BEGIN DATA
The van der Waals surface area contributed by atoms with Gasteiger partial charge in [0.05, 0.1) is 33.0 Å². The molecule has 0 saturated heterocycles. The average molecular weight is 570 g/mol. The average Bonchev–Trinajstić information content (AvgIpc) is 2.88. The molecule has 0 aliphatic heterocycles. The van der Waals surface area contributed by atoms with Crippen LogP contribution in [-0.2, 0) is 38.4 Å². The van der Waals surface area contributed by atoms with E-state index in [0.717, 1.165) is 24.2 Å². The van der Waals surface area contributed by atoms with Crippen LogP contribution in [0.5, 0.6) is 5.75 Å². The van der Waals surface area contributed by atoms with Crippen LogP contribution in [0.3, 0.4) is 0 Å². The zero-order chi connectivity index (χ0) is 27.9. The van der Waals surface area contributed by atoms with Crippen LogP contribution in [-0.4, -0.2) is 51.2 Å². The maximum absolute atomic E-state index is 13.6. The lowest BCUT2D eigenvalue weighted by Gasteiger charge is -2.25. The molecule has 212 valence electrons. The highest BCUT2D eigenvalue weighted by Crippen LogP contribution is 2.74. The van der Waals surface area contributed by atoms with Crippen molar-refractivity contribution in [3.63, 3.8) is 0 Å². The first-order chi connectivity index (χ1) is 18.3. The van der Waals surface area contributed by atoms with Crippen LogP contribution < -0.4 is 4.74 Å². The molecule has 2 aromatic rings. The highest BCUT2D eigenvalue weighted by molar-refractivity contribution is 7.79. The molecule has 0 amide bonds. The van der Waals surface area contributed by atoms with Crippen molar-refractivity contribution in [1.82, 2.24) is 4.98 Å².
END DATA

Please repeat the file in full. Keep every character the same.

The van der Waals surface area contributed by atoms with Gasteiger partial charge in [0.05, 0.1) is 33.0 Å². The molecule has 0 saturated heterocycles. The average molecular weight is 570 g/mol. The average Bonchev–Trinajstić information content (AvgIpc) is 2.88. The molecule has 0 aliphatic heterocycles. The van der Waals surface area contributed by atoms with Crippen LogP contribution in [-0.2, 0) is 38.4 Å². The van der Waals surface area contributed by atoms with E-state index in [0.717, 1.165) is 24.2 Å². The van der Waals surface area contributed by atoms with Crippen LogP contribution in [0.5, 0.6) is 5.75 Å². The van der Waals surface area contributed by atoms with Crippen LogP contribution in [0.3, 0.4) is 0 Å². The zero-order chi connectivity index (χ0) is 27.9. The van der Waals surface area contributed by atoms with Crippen LogP contribution in [-0.4, -0.2) is 51.2 Å². The maximum absolute atomic E-state index is 13.6. The lowest BCUT2D eigenvalue weighted by Gasteiger charge is -2.25. The molecule has 212 valence electrons. The highest BCUT2D eigenvalue weighted by Crippen LogP contribution is 2.74. The van der Waals surface area contributed by atoms with Crippen molar-refractivity contribution in [3.63, 3.8) is 0 Å². The first-order chi connectivity index (χ1) is 18.3. The van der Waals surface area contributed by atoms with Crippen LogP contribution < -0.4 is 4.74 Å². The molecule has 2 aromatic rings. The highest BCUT2D eigenvalue weighted by molar-refractivity contribution is 7.79. The molecule has 0 amide bonds. The van der Waals surface area contributed by atoms with Crippen molar-refractivity contribution in [1.82, 2.24) is 4.98 Å².